Delta Air Lines may be able to avoid involuntary furloughs in the autumn after receiving interest from more than 15,000 employees for early buyout packages, one person with knowledge of the matter said, even as other US airlines are sounding the alarm on jobs.
Atlanta-based Delta is among large US airlines that have been trying to encourage workers to leave voluntarily before a government ban on forced job cuts expires on September 30, when they warn they must shrink given depressed demand in the coronavirus pandemic.
The deadline for most Delta employees to accept early departure or early retirement packages was Monday July 13.
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Delta declined to comment.
Because labour contracts require airlines to furlough in reverse order of seniority, those that can encourage more senior people to leave could have generally lower labour costs as they brace for a slow rebound.
Other US airlines have warned that furloughs are likely, with United Airlines sending warnings to approximately 45% of its frontline workers last week.
American Airlines is preparing to send warnings - coupled with early exit packages to encourage voluntary departures - this week, people familiar with the matter have said.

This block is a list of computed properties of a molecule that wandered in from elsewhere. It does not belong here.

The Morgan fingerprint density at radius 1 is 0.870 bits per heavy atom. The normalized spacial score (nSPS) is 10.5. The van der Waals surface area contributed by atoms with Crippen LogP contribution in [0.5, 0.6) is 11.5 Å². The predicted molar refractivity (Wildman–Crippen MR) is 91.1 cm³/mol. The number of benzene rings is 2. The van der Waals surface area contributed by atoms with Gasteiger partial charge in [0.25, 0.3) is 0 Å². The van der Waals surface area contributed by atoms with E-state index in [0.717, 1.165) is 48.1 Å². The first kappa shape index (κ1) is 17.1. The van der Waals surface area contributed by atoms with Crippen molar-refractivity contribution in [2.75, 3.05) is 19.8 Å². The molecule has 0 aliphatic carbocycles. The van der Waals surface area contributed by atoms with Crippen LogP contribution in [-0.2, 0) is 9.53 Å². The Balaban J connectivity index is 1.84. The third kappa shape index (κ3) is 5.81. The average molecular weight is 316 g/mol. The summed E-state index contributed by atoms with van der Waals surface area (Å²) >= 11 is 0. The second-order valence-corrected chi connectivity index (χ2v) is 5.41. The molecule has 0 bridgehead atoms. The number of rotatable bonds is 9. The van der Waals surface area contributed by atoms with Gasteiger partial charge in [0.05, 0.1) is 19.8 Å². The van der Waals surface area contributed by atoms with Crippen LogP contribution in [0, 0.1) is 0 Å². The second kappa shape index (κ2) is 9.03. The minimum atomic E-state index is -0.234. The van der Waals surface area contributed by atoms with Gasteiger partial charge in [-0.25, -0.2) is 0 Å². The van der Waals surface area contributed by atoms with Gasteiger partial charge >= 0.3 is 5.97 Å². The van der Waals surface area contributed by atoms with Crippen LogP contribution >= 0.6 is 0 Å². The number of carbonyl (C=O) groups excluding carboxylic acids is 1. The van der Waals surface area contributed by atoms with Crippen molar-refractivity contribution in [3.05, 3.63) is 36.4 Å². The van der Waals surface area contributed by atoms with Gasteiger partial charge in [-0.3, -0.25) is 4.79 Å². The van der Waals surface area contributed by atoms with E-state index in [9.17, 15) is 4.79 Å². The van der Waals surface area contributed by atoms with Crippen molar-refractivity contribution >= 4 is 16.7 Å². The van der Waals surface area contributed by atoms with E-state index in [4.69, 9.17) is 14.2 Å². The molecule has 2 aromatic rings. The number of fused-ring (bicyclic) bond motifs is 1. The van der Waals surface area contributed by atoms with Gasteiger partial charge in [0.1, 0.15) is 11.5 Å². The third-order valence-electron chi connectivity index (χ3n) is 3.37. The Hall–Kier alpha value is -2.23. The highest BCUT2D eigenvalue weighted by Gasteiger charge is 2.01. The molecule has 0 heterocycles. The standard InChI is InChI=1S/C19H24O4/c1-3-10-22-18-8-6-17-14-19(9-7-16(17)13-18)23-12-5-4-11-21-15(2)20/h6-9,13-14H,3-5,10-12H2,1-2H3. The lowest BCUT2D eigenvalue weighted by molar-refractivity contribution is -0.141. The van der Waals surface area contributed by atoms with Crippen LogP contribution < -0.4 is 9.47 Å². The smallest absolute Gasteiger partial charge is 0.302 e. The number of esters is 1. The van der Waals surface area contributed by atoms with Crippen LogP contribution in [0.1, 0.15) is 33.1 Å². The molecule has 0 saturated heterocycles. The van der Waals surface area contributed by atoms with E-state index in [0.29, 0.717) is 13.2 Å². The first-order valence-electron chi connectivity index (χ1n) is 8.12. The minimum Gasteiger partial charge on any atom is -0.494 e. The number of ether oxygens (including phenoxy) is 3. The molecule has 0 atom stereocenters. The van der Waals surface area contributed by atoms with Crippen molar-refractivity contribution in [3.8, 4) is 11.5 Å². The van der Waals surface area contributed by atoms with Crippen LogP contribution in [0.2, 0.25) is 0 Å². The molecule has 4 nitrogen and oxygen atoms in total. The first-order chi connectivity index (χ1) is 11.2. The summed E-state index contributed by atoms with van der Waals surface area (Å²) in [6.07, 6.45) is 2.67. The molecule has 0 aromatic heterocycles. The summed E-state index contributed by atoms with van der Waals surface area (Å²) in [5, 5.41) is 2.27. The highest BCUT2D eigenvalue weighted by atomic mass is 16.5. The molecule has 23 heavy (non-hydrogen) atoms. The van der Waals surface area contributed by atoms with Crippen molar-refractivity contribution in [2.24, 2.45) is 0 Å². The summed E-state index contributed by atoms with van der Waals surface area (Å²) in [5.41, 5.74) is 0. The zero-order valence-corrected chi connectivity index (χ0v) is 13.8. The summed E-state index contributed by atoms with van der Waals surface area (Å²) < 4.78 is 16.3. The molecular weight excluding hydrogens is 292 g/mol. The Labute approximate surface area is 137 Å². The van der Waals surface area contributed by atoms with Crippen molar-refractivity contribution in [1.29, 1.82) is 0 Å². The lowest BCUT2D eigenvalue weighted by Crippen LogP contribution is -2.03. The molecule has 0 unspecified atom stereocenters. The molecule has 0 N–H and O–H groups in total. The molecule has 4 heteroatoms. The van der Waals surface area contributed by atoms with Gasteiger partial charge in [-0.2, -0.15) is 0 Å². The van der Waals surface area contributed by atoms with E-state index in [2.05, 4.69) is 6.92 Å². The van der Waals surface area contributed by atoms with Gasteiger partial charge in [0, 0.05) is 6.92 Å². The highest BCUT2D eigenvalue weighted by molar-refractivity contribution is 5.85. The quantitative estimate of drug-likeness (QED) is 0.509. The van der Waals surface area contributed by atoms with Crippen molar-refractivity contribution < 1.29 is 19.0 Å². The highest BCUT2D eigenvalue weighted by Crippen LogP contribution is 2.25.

Southwest Airlines CEO Gary Kelly told employees on Monday July 13 that he was concerned about the impact of a recent rise in COVID-19 cases and quarantines on already-weak travel demand, and said that passenger numbers will need to triple by the end of the year to prevent job cuts.
"Although furloughs and layoffs remain our very last resort, we can’t rule them out as a possibility obviously in this very bad environment," Kelly said in a message to employees reviewed by Reuters. He added that a spike in cases and travel restrictions "aren’t positive developments for our business, and we are concerned about the impact on already weak travel demand."
Southwest and United employees have until July 15 to apply for early exits.
According to labour rules, airlines must give employees 60 days' notice of potential furloughs. Not everyone who receives a notification will be let go.
Airlines are grappling with over-staffing and burning millions of dollars of cash each day, even as they face pressure to limit passengers on flights to allow for social distancing.
JetBlue Airways Corp said on Monday July 13 that it will extend blocking middle seats on larger airplanes and aisle seats on smaller aircraft for flights through September 8. American and United are again booking flights to capacity, but informing customers if their flights will be full.